This was my first visit to a fully-fledged communist country and I was intrigued to see that the hero worship of Mao Zedong via monumental statuary still persisted many years after his death in 1976. Unlike in the former Soviet Union states, where the once-ubiquitous statues of Lenin virtually all disappeared overnight, in the middle of Kashgar was a massive 20-30m statue of Mao in his familiar guiding, avuncular pose. The local people completely ignored it. Only the fully armed riot police, directly opposite, “guarding” the People’s Park (ironically, from the people!) seemed to pay any attention.
While in Tashkurgan I had inadvertently found out that Abdul and I shared a passing interest in snooker and immediately Abdul offered to take to me to the local pool hall. We searched for the elusive pool hall but weren’t able to find it. So on my second night in Kashgar Abdul Rekip made good on his promise to take me to a pool hall which happened to be just around the corner form the Seman.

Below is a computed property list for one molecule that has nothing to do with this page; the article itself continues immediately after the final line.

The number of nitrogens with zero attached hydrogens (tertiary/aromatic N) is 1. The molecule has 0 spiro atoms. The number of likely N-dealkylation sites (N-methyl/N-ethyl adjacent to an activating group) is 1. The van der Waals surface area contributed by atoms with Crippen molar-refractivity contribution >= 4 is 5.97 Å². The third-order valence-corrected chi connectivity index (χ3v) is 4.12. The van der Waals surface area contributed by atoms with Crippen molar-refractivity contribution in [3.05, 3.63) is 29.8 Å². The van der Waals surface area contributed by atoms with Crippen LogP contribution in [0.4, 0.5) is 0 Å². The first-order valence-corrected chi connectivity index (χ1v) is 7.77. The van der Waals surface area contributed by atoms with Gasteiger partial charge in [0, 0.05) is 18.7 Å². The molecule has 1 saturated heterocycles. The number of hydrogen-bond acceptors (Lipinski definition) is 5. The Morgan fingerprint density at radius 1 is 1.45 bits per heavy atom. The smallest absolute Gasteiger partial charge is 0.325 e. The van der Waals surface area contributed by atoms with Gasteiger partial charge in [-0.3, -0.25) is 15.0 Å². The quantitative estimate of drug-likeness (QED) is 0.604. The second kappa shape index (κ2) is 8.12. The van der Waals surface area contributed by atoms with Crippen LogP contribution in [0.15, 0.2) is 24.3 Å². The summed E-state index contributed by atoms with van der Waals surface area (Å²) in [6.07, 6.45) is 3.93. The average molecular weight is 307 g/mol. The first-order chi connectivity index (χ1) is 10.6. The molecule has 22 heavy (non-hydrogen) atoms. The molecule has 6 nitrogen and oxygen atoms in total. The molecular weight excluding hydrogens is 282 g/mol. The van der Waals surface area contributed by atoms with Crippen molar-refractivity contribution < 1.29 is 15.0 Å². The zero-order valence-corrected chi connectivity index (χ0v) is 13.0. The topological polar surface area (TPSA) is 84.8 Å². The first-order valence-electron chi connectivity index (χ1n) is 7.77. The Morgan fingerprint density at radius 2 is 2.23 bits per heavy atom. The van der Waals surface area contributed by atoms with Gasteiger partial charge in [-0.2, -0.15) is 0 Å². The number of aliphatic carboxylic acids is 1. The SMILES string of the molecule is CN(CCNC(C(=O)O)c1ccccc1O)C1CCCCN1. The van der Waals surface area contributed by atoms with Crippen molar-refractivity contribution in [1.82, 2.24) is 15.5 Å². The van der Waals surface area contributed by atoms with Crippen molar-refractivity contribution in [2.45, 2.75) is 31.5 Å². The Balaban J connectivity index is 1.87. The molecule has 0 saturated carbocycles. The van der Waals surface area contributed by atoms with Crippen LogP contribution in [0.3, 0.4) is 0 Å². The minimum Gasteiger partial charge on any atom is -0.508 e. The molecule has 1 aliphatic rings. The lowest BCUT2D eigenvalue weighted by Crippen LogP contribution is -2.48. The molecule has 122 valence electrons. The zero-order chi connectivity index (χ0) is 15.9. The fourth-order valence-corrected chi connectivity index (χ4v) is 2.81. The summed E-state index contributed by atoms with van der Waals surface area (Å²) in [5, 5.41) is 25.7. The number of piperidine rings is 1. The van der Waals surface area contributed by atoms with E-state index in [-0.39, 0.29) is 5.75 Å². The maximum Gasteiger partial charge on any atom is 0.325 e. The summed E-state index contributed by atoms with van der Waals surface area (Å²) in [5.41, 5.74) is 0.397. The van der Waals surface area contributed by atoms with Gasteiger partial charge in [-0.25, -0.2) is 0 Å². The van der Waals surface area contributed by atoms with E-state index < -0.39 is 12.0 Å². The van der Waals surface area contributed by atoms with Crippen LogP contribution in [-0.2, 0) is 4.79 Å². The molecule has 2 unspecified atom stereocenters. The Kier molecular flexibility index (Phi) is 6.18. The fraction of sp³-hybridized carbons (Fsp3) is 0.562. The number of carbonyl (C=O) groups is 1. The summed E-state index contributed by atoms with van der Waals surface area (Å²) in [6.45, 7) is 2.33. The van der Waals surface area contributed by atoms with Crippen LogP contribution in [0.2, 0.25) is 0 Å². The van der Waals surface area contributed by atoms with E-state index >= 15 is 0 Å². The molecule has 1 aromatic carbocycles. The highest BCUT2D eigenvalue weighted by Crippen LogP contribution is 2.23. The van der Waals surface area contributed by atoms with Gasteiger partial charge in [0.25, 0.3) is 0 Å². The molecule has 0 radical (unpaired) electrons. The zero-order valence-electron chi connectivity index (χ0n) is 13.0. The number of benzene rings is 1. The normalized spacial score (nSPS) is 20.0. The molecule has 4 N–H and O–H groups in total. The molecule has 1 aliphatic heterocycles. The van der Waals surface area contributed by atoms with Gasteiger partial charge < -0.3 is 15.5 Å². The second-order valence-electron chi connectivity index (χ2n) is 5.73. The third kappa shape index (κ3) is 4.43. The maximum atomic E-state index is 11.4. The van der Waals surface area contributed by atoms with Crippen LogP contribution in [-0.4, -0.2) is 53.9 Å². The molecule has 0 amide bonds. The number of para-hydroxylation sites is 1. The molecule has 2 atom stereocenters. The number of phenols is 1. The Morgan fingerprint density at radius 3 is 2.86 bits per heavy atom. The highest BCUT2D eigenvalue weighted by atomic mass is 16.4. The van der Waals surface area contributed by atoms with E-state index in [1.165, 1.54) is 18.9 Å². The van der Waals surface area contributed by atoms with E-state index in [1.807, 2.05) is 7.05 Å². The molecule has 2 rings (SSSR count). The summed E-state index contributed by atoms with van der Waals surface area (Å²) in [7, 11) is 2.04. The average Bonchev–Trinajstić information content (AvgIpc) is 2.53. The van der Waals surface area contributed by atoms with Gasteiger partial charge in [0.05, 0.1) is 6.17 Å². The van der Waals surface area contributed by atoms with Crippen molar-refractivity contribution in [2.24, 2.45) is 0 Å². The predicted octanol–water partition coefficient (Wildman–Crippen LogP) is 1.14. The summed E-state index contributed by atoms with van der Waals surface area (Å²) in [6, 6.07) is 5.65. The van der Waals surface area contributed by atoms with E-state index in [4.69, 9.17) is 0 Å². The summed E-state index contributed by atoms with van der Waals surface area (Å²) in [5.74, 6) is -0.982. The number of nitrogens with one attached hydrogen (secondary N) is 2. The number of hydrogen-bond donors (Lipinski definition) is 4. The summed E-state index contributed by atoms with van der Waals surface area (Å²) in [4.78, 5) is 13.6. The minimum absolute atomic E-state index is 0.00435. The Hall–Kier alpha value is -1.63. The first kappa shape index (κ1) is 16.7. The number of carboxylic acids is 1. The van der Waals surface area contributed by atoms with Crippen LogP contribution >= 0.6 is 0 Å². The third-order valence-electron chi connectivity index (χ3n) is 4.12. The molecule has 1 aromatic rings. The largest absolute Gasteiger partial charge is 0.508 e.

Many years ago, I had been a keen player but I hadn’t played for a very long time – not since I started wearing glasses, that’s for sure! As I leant down to line up each shot I had to look over the top of my glasses revealing a sudden loss of focus, leading to the predictable loss of precision and the ultimate loss of the first game. I was able to win the second game but I suspect Abdul let me win out of charity to his guest. A third game against a vastly more committed and skilled gentleman from Pakistan resulted in a comprehensive defeat for me. The Pakistani was ecstatic and seemed pleased that Pakistan (as he wrote on the score sheet) had finally managed to defeat Australia (ie. me) at something – apparently making up for Pakistan’s many losses at Test cricket!